TMS has traditionally had a great deal of trouble stimulating the deeper brain regions at least in part because the applied magnetic field emitted from the magnet falls off so quickly as it passes through the intervening brain regions (e.g., the superficial, cortical, brain regions). Thus, in order to penetrate deeper into the brain, it has typically been thought necessary to increase the power of the applied magnetic field; unfortunately this may result in greater stimulation of the intervening cortical regions, which may result in seizures, pain and other undesired effects.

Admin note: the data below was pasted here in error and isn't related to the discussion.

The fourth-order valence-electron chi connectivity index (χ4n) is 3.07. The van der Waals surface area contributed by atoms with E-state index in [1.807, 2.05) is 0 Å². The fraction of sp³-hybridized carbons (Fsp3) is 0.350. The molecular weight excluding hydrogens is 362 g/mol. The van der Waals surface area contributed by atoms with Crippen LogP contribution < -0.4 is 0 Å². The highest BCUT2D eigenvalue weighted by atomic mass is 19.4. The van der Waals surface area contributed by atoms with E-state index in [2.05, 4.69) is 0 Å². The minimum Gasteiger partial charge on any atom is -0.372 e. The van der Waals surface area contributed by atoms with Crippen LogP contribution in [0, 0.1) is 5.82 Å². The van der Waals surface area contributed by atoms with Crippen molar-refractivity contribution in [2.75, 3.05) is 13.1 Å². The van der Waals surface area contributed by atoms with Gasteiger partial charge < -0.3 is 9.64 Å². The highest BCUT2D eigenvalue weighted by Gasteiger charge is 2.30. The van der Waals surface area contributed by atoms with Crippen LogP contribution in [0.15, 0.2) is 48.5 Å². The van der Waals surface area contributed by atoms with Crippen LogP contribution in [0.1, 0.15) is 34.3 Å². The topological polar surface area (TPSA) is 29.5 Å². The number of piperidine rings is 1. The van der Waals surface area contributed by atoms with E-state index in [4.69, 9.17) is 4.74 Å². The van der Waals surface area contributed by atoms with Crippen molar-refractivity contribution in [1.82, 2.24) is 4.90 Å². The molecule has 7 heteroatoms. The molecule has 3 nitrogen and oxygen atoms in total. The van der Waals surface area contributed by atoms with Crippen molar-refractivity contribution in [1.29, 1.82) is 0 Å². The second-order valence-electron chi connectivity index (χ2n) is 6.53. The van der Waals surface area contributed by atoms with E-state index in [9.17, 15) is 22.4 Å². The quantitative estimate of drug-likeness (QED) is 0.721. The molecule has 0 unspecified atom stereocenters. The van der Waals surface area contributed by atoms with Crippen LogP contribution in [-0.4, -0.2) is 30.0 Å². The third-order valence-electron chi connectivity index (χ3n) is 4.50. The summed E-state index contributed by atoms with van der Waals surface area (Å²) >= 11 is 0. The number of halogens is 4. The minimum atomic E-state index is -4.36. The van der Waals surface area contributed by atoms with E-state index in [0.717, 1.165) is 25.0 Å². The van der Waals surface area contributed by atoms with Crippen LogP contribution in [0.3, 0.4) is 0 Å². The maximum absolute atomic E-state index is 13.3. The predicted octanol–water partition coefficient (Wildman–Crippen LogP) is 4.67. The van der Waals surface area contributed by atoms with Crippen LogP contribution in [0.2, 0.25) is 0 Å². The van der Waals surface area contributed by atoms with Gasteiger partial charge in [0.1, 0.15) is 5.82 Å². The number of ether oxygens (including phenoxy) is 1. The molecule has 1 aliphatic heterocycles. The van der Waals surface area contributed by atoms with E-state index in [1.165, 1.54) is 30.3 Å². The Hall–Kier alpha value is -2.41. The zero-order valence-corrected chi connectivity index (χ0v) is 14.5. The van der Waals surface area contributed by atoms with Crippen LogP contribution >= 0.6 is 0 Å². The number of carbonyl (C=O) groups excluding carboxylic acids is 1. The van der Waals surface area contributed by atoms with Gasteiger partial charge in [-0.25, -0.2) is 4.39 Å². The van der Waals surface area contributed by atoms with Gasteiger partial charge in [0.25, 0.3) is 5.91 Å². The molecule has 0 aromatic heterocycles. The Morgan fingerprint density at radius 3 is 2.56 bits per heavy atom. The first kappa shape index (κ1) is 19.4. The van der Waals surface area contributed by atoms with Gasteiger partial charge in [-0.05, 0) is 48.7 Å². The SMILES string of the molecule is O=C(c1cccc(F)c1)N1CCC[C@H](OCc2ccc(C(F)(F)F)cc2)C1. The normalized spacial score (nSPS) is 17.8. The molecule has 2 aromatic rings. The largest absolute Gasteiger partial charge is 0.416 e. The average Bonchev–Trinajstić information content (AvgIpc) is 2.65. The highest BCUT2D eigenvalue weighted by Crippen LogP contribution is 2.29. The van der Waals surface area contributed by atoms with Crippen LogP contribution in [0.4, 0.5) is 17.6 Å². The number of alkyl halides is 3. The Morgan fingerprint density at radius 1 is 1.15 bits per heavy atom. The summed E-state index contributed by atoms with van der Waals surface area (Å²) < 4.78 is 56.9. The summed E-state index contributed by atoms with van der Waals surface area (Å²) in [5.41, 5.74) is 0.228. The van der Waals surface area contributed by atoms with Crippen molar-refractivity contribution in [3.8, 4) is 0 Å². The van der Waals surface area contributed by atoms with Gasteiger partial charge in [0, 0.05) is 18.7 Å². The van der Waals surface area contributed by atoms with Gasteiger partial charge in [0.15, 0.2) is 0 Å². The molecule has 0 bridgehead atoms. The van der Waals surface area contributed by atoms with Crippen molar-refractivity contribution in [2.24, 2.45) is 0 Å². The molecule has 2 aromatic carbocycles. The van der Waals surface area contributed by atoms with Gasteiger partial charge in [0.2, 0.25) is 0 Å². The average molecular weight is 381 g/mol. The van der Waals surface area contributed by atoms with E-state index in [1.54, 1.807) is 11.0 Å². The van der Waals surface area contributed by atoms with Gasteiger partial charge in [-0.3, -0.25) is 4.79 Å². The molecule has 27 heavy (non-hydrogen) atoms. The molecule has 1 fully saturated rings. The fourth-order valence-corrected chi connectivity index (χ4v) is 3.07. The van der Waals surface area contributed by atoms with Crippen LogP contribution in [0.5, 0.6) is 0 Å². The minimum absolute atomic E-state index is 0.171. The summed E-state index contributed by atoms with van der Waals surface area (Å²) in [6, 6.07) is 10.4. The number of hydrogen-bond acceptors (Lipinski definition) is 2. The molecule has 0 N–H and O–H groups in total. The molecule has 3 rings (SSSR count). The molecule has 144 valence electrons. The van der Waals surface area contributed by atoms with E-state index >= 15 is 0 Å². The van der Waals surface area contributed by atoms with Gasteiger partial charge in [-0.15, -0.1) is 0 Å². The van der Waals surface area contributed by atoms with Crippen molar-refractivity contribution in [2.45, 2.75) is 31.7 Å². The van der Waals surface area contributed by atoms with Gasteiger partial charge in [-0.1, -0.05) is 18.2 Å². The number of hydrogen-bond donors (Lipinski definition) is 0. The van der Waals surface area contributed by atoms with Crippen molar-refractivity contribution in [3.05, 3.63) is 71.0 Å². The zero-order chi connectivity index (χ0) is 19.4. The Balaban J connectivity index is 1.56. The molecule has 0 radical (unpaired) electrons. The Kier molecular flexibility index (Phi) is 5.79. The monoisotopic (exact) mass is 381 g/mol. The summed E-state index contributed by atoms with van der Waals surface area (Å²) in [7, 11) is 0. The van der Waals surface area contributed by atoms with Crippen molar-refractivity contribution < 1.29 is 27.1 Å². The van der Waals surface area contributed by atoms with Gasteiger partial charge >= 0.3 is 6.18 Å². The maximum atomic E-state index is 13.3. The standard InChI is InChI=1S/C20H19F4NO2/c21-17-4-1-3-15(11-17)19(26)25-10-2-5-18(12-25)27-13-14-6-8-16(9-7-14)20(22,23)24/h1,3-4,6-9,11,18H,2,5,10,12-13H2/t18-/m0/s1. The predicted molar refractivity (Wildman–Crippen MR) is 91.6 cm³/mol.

An alternative method of stimulating deep brain regions may allow a system to take advantage of spatial summation, in which stimulation of two or more brain regions (even superficial cortical regions) may result in targeted and specific stimulation of a deep brain region. Spatial summation as used herein may refer to asynchronous (spaced with sufficient time between pulses such that temporal summation is not effected, for example more than 200 microseconds between onset of successive pulses) or synchronous stimulation of more than one point within a designated brain circuit. Brain circuits comprise electrically or chemically connected groups of brain tissue including neurons and glia, which work together to carry out specific brain functions. Because various points, sometimes called nodes, in a brain circuit are electrically or chemically connected, modulating one site may cause some sort of effect on the other sites in the circuit. Stimulation may typically include both an up-regulation of activity (enhancement) and a down-regulation of activity (e.g., inhibition or depression). For example, for all coil configurations in which multiple brain regions converge on another region, two basic techniques may be employed: (1) synchronous firing of coils and (2) asynchronous firing of the TMS coils. Synchronous firing of coils, particularly when the magnets are fired at powers above motor threshold, may result in synchronous stimulation of multiple points in a brain circuit and may tend to produce long term potentiation (LTP) as described by Bliss and colleagues (enhancement). In general, asynchronous firing of coils, which as used herein may include situations when the timing of the stimulation is far apart in time such that they do not contribute to temporal summation within that circuit, may tend to produce long term depression (LTD), a state of prolonged neural circuit suppression. For example pulses spaced more than 200 microseconds apart from one another when applied to tow or more converging brain regions may result in inhibition at the target deep brain region. This is particularly true if the powers applied at each TMS coil (electromagnet) are low, for example, below motor threshold.